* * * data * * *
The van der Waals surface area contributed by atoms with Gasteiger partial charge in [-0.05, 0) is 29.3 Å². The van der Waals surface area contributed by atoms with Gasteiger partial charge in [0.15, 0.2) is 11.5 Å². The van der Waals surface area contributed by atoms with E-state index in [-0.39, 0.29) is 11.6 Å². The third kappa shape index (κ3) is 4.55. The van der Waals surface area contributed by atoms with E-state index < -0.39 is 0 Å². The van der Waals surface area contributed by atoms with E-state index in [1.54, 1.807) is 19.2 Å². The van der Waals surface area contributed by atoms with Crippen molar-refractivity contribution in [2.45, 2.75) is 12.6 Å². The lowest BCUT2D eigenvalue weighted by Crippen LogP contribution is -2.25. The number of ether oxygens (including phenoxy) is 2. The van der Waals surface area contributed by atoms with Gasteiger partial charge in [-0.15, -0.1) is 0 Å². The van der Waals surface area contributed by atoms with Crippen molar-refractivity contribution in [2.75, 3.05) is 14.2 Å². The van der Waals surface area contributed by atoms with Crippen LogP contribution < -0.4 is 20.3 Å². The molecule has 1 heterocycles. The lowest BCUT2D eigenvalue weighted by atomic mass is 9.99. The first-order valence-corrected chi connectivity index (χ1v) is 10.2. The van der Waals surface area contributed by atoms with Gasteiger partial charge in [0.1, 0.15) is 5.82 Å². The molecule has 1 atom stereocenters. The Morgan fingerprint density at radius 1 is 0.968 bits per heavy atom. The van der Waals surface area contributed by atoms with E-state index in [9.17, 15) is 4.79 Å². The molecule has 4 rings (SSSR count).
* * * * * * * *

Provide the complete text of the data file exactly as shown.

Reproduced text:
The van der Waals surface area contributed by atoms with Gasteiger partial charge in [-0.05, 0) is 29.3 Å². The van der Waals surface area contributed by atoms with Gasteiger partial charge in [0.15, 0.2) is 11.5 Å². The van der Waals surface area contributed by atoms with E-state index in [-0.39, 0.29) is 11.6 Å². The third kappa shape index (κ3) is 4.55. The van der Waals surface area contributed by atoms with E-state index < -0.39 is 0 Å². The van der Waals surface area contributed by atoms with E-state index in [1.54, 1.807) is 19.2 Å². The van der Waals surface area contributed by atoms with Crippen molar-refractivity contribution in [2.45, 2.75) is 12.6 Å². The lowest BCUT2D eigenvalue weighted by Crippen LogP contribution is -2.25. The number of ether oxygens (including phenoxy) is 2. The van der Waals surface area contributed by atoms with Gasteiger partial charge in [-0.15, -0.1) is 0 Å². The van der Waals surface area contributed by atoms with Crippen molar-refractivity contribution in [2.75, 3.05) is 14.2 Å². The van der Waals surface area contributed by atoms with Crippen LogP contribution < -0.4 is 20.3 Å². The molecule has 1 heterocycles. The lowest BCUT2D eigenvalue weighted by atomic mass is 9.99. The first-order valence-corrected chi connectivity index (χ1v) is 10.2. The van der Waals surface area contributed by atoms with Gasteiger partial charge in [0.1, 0.15) is 5.82 Å². The molecule has 1 atom stereocenters. The Morgan fingerprint density at radius 1 is 0.968 bits per heavy atom. The van der Waals surface area contributed by atoms with E-state index in [9.17, 15) is 4.79 Å². The molecule has 4 rings (SSSR count).